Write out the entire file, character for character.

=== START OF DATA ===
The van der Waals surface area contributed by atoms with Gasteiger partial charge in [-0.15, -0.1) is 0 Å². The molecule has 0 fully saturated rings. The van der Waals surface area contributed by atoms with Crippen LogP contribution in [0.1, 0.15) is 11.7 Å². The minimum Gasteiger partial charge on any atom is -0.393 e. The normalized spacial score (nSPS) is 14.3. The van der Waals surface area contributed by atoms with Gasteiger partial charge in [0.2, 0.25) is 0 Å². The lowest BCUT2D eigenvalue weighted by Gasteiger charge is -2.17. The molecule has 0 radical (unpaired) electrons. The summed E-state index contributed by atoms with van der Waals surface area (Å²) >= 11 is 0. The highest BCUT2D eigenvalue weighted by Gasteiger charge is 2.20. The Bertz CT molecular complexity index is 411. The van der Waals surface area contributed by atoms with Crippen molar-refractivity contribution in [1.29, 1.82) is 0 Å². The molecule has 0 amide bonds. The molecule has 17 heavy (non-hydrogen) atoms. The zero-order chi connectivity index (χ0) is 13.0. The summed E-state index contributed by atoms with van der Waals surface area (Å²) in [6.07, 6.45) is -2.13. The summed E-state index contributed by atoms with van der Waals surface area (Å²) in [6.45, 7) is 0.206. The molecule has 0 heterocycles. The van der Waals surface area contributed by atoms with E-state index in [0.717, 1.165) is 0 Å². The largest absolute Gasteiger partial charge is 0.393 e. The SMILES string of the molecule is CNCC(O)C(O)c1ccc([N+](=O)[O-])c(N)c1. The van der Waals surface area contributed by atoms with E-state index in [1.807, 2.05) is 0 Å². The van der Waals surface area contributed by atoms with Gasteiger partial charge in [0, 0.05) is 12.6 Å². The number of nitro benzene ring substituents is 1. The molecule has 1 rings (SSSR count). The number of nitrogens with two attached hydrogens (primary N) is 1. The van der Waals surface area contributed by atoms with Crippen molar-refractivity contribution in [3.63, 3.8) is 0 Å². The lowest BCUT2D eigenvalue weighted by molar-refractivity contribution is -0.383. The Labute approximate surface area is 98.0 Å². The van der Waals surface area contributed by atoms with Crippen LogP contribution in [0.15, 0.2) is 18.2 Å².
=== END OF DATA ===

The van der Waals surface area contributed by atoms with Gasteiger partial charge in [-0.15, -0.1) is 0 Å². The molecule has 0 fully saturated rings. The van der Waals surface area contributed by atoms with Crippen LogP contribution in [0.1, 0.15) is 11.7 Å². The minimum Gasteiger partial charge on any atom is -0.393 e. The normalized spacial score (nSPS) is 14.3. The van der Waals surface area contributed by atoms with Gasteiger partial charge in [0.2, 0.25) is 0 Å². The lowest BCUT2D eigenvalue weighted by Gasteiger charge is -2.17. The molecule has 0 radical (unpaired) electrons. The summed E-state index contributed by atoms with van der Waals surface area (Å²) >= 11 is 0. The highest BCUT2D eigenvalue weighted by Gasteiger charge is 2.20. The Bertz CT molecular complexity index is 411. The van der Waals surface area contributed by atoms with Crippen molar-refractivity contribution in [1.29, 1.82) is 0 Å². The molecule has 0 amide bonds. The molecule has 17 heavy (non-hydrogen) atoms. The zero-order chi connectivity index (χ0) is 13.0. The summed E-state index contributed by atoms with van der Waals surface area (Å²) in [6.07, 6.45) is -2.13. The summed E-state index contributed by atoms with van der Waals surface area (Å²) in [6.45, 7) is 0.206. The molecule has 0 heterocycles. The van der Waals surface area contributed by atoms with E-state index in [0.717, 1.165) is 0 Å². The largest absolute Gasteiger partial charge is 0.393 e. The SMILES string of the molecule is CNCC(O)C(O)c1ccc([N+](=O)[O-])c(N)c1. The van der Waals surface area contributed by atoms with E-state index in [1.807, 2.05) is 0 Å². The van der Waals surface area contributed by atoms with Gasteiger partial charge in [0, 0.05) is 12.6 Å². The number of nitro benzene ring substituents is 1. The molecule has 1 rings (SSSR count). The number of nitrogens with two attached hydrogens (primary N) is 1. The van der Waals surface area contributed by atoms with Crippen molar-refractivity contribution in [3.63, 3.8) is 0 Å². The lowest BCUT2D eigenvalue weighted by molar-refractivity contribution is -0.383. The Labute approximate surface area is 98.0 Å². The van der Waals surface area contributed by atoms with Crippen LogP contribution in [0.15, 0.2) is 18.2 Å².